Skip to main content

In brief

Do as in England

Scotland's Colleges is pressing the Government to allocate the same funding to FE and training as for England in the Budget. The knock-on effect of additional spending by Whitehall departments should mean an extra Pounds 12 million for training and employment in Scotland and Pounds 17 million for capital investment in colleges. It is up to the Scottish Government how it spends these sums but, in a briefing paper for MSPs, Scotland's Colleges says the money must be passed on in full to the FE sector.

Triumphant triangle

A "triple alliance" is being forged by Scotland's three landbased colleges - Elmwood in Fife, Oatridge in West Lothian and Barony in Dumfries. They will market themselves jointly at home and abroad as Scottish Countryside Colleges. They will also work more closely with the Scottish Agricultural College, a higher education institution, to step up the flow of students to degree courses. Meanwhile, Barony College, which is close to the border, is to scrap its Pounds 1,080 annual fees for new students from England, Wales and Northern Ireland on full-time National Certificate courses.

Industrial action

Ayr College members of the Educational Institute of Scotland, who suspended strikes over pay to re-enter management talks, have resumed action after negotiations proved "fruitless". Lecturers want both sides to go to binding arbitration.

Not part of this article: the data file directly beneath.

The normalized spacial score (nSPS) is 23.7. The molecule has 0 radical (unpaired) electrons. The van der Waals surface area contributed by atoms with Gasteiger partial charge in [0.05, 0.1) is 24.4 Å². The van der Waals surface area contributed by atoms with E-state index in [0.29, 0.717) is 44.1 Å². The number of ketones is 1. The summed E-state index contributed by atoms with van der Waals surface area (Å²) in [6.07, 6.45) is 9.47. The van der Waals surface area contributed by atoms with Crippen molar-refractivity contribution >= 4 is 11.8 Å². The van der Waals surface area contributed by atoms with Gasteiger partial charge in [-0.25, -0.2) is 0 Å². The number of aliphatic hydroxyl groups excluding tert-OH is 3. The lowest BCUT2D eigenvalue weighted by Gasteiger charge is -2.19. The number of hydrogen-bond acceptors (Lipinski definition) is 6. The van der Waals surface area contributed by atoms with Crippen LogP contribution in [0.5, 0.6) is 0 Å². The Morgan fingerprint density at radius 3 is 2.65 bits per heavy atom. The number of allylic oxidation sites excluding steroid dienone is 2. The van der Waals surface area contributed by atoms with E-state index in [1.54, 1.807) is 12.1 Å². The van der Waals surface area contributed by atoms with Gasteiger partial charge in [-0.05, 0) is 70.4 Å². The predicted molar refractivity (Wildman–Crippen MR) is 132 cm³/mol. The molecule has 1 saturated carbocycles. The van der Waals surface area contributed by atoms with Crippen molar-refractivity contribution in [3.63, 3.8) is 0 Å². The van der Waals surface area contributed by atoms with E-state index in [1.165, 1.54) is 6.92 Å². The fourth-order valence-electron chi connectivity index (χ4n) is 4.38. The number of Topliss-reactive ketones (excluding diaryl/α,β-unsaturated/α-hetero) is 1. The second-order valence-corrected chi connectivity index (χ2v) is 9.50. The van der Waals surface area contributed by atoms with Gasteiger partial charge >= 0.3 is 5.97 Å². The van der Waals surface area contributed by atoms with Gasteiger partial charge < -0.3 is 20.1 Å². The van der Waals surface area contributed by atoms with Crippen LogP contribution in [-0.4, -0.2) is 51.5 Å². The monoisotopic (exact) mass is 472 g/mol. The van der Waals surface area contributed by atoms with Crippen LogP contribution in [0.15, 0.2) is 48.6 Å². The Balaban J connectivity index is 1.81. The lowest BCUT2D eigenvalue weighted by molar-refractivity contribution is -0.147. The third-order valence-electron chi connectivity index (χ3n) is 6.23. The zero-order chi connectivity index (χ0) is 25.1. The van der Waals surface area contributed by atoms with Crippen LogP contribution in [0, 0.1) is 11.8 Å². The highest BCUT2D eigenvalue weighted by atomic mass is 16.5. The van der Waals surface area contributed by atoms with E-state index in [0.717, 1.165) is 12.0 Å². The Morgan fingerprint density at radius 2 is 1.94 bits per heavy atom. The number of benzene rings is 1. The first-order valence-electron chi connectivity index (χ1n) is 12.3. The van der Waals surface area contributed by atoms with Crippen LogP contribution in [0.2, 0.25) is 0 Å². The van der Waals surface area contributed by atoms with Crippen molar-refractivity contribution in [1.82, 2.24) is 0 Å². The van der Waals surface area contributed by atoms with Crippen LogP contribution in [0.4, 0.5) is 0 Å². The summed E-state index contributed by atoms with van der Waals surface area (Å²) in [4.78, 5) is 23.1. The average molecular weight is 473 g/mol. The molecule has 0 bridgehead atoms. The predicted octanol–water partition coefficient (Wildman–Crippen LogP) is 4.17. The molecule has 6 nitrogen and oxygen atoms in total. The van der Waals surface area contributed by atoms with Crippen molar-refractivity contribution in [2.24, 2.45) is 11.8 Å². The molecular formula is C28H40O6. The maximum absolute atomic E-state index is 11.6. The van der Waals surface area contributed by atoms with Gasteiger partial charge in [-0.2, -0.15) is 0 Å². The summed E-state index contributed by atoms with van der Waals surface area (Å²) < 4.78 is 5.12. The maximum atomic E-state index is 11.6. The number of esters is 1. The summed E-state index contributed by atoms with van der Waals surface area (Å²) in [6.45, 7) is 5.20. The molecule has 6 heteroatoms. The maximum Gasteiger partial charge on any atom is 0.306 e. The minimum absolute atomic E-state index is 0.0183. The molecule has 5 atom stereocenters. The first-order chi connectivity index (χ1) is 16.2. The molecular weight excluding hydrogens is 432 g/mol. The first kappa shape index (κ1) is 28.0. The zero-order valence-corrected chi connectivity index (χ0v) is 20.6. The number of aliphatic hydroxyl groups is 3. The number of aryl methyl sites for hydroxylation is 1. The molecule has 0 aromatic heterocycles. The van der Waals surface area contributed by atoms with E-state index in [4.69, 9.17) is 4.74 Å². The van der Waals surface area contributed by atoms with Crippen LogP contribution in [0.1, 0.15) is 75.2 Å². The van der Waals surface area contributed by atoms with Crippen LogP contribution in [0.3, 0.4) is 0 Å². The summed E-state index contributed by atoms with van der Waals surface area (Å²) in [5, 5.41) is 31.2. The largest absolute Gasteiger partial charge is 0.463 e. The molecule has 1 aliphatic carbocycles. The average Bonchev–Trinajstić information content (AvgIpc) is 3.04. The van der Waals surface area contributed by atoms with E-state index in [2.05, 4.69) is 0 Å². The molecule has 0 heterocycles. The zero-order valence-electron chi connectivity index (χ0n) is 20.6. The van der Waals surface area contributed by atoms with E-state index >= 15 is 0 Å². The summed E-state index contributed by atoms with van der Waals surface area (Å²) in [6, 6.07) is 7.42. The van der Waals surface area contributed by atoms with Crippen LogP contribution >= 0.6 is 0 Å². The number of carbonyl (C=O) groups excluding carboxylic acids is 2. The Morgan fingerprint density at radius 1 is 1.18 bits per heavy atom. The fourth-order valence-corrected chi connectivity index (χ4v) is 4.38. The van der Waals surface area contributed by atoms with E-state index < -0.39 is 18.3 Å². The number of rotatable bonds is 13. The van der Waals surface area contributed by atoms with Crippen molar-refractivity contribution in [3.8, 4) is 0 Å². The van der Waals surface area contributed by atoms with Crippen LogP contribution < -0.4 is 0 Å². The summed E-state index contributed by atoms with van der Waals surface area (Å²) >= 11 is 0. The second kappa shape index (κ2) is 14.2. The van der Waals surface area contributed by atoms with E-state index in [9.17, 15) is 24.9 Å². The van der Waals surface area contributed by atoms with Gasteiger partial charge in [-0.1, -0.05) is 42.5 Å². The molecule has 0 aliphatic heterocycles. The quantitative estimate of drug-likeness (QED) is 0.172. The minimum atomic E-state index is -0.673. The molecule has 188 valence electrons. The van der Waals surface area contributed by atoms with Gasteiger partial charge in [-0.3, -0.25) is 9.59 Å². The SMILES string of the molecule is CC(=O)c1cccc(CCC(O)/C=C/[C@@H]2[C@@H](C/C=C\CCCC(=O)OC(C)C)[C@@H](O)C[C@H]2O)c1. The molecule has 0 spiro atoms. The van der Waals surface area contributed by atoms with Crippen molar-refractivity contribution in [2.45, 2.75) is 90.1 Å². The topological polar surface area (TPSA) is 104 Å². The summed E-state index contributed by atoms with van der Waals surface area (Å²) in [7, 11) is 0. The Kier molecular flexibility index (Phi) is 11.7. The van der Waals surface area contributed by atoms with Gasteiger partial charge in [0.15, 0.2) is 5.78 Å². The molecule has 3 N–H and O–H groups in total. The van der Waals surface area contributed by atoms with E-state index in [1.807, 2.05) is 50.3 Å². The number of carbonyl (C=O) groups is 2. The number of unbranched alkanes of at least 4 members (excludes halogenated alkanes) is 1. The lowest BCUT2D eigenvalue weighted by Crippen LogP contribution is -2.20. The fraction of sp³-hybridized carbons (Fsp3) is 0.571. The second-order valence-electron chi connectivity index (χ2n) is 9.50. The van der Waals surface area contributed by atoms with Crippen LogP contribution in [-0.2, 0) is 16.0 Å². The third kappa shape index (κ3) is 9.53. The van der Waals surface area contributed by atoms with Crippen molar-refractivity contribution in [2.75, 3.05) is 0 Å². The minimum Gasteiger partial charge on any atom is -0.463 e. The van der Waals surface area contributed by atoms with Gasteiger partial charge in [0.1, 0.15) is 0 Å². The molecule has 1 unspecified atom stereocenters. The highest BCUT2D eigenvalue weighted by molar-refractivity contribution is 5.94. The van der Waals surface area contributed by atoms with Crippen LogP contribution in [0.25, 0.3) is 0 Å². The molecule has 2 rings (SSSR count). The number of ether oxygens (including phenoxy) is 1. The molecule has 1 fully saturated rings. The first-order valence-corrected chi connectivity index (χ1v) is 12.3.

At James Watt College in Greenock, principal Sue Pinder has denied EIS claims that management wants to "derecognise" the union. She said her aim was a new, more "inclusive" agreement with the EIS and Unison, which represents support staff.

Matthew Maciver post

Former General Teaching Council for Scotland registrar Matthew Maciver is the new chair of the board of governors at the UHI Millennium Institute, the prospective University of the Highlands and Islands. He will take over from Colin MacKay, past president of the Royal College of Physicians and Surgeons of Glasgow, at the end of the year.

Applications increase

The number of undergraduate applicants at Scottish universities and colleges by mid-March was 5.8 per cent up on the same time last year; the increase for English universities is 8.9 per cent, Wales 8.3 per cent and Northern Ireland 6.5 per cent. The number of Scots aged 25 and over applying has risen 15 per cent.

Log in or register for FREE to continue reading.

It only takes a moment and you'll get access to more news, plus courses, jobs and teaching resources tailored to you